Permaculture guru

intl permaculture day

Rowe Morrow has seen first hand the ravaged landscapes of Ethiopia, Afghanistan and Cambodia: poverty, drought, over-grazing, war and now climate change combining to rob a people of their food supply and their future. For over 30 years it has been her life’s work to help the poor to help themselves by teaching permaculture skills.

In her youth Rowe studied agricultural science at university winning a scholarship to complete a Masters degree at the Sorbonne in Paris. In 1974, shortly after graduating, she was asked to go to Africa as a development aid worker with the British open universities program. Rowe was sent to Lesotho, a small, landlocked nation in southern Africa. “When I got there the people were hungry and the land was degraded and I realized I had nothing to teach them,” Rowe remembers. Agricultural science concerns itself with large scale enterprise; the people of Lesotho needed help on a human level. “I couldn’t really do anything, all I could do was fit into the conventional British system and write correspondence notes,” she says.

It was a frustrating time. Living in a shanty house in one of the poorest areas of Lesotho’s capital, Maseru, Rowe endured conditions of extreme heat and cold but considered herself lucky to have her own room in the cramped slum. “I ended up working on a literacy program for the herd boys who didn’t go to school as their job was to herd the cattle. By 14 they were sent to work in the mines of South Africa. Illiteracy resulted in them signing away their wages with a thumb print.” Rowe continued to write agricultural notes but was more concerned with the welfare of the people she lived with. “Living amongst the poor gave me a profound understanding of what they suffered on a daily basis,” she explains.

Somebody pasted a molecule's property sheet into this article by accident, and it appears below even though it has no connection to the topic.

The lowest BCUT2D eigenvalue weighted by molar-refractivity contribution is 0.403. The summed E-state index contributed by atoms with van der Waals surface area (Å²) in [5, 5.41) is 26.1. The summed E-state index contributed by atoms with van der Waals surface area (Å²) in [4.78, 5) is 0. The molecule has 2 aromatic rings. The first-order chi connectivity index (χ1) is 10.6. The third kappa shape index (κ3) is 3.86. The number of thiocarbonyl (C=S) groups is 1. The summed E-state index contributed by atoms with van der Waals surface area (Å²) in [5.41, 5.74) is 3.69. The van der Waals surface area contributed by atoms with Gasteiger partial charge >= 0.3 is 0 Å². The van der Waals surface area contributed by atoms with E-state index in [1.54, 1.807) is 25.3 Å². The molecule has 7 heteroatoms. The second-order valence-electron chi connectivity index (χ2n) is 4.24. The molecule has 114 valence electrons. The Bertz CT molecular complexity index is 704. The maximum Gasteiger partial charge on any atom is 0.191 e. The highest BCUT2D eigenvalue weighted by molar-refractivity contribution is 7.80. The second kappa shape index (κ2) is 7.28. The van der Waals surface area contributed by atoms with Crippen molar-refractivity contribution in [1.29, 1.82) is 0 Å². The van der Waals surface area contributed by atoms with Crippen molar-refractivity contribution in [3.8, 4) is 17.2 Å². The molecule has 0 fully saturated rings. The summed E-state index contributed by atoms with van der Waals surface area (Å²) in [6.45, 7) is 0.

After five years there Rowe returned to Australia hungry for knowledge. She studied horticulture and environmental science. “I reasoned that agriculture should help the environment not degrade it but I didn’t know how. Then a friend introduced me to permaculture,” she recalls. Initially Rowe was skeptical of the new-age movement so she did a permaculture course and discovered that permaculture used a holistic approach to agriculture involving all the sciences she had studied. “I realized this was the way to solve a lot of the problems associated with food production,” she says.

Her next overseas posting was to Vietnam in the 1980’s, a country living in a time warp, recovering from war. “It was a land of 30 million bomb holes,” she says. “There wasn’t a bridge left, so naturally travel was very difficult,” Rowe says. “The Vietnamese are probably the best gardeners in the world but they had been forced to abandon their traditional methods of food production to grow rice during the war. All the old skills had been lost. They had to re-learn everything about growing food other than rice.” The Australian government supported a massive project of permaculture there and Rowe admits that she learnt a great deal. “I visited so many provinces and was taken into so many homes; it is a country I know well and love,” she admits.